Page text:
If Rwanda can achieve such a remarkable feat in terms of gender equity and women empowerment, then Ghana can even do better.

Despite creating institutions and implementing certain programs to protect women in the country and remaining a signatory to global and regional frameworks such as the African Unions Agenda 2063 and ratifying the African Charter on Human and People's Rights (1986) and the Mapoto Protocol (2003), more still need to be done to further protect women and promote their empowerment.

Ghana is at the bottom with 25 per cent worldwide for the number of women in parliament is not encouraging.

Touching on the marginalization of PWDs, Mr Okine stated that such groups are largely affected by the exclusionary system of governance at the local level, therefore efforts must be made to remove all barriers to developing a fully liberal democratic and multiparty governance system in Ghana.

"The participation of citizens in politics, including PWDs, is crucial in mitigating marginalization, promoting local governance, political and social inclusion, and advancement of democracy in every nation around the world. The importance of PWDs participating in the political process of any country that has been acknowledged internationally because it enhances their dignity and promotes their fundamental human rights and political awareness."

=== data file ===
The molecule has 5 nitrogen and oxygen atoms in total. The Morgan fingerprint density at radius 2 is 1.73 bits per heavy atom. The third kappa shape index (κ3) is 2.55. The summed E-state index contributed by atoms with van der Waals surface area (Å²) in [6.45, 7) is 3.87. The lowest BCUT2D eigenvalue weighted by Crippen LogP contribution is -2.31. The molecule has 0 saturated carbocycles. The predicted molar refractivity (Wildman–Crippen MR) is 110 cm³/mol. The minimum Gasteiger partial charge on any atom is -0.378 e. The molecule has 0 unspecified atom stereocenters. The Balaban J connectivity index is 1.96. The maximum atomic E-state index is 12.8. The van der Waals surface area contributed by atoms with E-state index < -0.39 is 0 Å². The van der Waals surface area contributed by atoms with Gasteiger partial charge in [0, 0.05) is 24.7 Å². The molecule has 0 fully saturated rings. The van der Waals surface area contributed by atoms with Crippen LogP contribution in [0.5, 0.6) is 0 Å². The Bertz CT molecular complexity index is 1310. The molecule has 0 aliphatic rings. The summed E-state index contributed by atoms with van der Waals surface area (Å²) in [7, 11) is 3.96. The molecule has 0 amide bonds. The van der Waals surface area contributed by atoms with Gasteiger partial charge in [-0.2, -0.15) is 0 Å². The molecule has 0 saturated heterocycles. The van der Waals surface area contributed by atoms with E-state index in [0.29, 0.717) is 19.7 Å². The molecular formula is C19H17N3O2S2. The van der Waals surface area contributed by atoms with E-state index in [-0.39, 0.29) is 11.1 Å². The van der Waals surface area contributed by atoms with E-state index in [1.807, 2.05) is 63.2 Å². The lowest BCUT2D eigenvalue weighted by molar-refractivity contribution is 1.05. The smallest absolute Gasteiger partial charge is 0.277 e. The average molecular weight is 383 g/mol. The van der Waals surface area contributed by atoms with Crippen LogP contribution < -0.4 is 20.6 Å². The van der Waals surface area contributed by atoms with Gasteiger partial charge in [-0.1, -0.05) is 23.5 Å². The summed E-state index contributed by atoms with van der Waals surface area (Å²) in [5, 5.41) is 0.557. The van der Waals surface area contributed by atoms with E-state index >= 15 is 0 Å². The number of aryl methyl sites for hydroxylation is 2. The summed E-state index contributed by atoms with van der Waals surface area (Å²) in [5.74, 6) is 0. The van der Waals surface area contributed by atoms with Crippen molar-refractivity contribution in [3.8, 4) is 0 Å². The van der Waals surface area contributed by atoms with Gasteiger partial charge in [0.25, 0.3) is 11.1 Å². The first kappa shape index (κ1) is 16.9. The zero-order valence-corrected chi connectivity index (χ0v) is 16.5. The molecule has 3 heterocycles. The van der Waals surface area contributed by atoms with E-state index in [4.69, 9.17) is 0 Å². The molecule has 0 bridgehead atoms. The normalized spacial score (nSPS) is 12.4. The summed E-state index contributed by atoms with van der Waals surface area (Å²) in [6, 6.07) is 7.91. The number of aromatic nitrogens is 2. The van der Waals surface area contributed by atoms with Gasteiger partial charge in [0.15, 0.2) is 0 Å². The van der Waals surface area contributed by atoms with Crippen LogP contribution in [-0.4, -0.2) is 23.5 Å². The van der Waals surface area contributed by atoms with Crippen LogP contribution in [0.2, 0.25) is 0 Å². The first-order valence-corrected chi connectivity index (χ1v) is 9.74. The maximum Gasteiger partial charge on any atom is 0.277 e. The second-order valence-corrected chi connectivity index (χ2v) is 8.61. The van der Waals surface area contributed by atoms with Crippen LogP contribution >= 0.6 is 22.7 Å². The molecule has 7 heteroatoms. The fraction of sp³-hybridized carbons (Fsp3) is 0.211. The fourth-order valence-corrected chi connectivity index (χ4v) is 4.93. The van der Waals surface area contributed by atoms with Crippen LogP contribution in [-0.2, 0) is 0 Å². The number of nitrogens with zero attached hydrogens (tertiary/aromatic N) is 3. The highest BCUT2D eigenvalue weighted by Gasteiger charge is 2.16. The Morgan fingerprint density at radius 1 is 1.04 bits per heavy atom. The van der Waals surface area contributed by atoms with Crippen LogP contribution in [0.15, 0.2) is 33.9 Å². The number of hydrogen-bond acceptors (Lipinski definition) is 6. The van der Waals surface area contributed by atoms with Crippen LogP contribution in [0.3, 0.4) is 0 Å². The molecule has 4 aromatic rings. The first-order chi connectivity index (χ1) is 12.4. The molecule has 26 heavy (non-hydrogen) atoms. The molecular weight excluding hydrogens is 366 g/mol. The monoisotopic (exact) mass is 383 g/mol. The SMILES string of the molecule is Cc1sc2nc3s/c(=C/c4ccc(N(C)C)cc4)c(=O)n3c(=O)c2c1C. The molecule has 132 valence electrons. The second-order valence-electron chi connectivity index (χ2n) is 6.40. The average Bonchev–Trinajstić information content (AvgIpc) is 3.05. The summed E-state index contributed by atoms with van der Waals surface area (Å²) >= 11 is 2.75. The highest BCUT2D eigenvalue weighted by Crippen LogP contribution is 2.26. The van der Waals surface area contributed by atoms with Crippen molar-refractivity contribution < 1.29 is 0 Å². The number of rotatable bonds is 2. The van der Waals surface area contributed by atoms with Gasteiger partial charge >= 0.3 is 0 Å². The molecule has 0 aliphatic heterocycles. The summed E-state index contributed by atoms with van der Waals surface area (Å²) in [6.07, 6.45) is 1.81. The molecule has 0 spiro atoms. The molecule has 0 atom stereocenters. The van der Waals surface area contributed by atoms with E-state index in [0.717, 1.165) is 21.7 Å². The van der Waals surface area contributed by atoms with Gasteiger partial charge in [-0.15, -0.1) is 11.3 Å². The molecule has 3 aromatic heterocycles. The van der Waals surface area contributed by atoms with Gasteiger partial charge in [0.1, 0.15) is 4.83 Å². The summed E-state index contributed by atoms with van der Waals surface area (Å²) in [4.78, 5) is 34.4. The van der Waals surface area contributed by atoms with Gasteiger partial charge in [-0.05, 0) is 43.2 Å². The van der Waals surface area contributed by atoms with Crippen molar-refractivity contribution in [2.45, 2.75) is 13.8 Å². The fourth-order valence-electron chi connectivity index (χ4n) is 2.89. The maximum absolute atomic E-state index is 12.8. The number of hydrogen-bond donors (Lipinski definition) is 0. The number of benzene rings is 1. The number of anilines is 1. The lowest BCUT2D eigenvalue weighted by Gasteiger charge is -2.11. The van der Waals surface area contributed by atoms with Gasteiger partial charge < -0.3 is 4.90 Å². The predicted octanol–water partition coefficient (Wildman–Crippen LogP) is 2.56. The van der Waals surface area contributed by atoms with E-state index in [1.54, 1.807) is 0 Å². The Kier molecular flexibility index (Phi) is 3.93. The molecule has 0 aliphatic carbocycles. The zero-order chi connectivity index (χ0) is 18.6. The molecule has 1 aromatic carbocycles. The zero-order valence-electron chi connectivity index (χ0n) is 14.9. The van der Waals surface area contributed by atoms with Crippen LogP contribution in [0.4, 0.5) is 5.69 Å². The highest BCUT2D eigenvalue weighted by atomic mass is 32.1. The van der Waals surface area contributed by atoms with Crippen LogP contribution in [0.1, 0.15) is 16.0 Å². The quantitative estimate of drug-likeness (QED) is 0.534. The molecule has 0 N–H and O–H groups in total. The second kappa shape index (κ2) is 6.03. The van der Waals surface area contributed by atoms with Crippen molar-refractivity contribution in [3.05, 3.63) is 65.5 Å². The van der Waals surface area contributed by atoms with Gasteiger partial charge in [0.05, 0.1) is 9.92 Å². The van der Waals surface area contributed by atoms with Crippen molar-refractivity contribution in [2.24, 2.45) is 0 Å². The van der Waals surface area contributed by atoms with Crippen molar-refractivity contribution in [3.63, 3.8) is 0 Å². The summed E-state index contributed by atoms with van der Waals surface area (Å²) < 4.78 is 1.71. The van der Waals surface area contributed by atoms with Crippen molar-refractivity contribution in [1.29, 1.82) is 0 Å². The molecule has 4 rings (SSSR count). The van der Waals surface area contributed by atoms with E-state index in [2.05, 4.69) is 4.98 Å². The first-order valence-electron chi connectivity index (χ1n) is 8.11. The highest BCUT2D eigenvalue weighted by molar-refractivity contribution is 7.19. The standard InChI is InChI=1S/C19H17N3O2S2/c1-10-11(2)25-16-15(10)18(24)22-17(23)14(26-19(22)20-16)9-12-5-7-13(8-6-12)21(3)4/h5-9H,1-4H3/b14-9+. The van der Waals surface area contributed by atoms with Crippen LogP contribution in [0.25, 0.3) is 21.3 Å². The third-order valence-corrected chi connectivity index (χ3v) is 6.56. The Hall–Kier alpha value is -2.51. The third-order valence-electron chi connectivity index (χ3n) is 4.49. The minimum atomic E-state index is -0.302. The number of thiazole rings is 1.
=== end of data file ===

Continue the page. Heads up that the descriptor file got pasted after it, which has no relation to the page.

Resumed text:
"It is through such inclusion of everybody in the political process that democracy would be deepened," he added.

To tackle these critical issues, IDEG is proposing reforms, particularly the Mixed Member Proportional Representation System (MMPR), intended to specifically end the marginalization of women at the local level. In this system, women would be progressively given representation at the local level of governance commensurate with their population size. This means political parties will offer women candidates to stand for positions in the assemblies that have been reserved only for women. This would also ensure that women's participation at both the local and national levels could be increased with the MMPR and the passage of the AAB into law.

IDEG is also calling for the abolishment of government appointees and introduce MMPR, and also advocating for the party-based election of assembly members based on the MMPR system due to its advantages which include bridging the huge gap in the representation of men and women at the assembly level to a large extent and ensuring independent candidates still have the chance to contest elections and projecting their independent views in the assemblies without being encumbered by a requirement to be tied to the apron strings of any political party.

It is very necessary for the government and all members of the public who mean well to support every initiative geared towards ensuring women and PWDs get the encouragement and support needed to participate in local governance to promote inclusivity and diverse perspectives. Their involvement would help foster equitable decision-making and address unique needs within communities.

This form of inclusivity undoubtedly could strengthen democratic values, enhance representation, and contribute to a more comprehensive understanding of societal challenges, leading to effective sustainable solutions.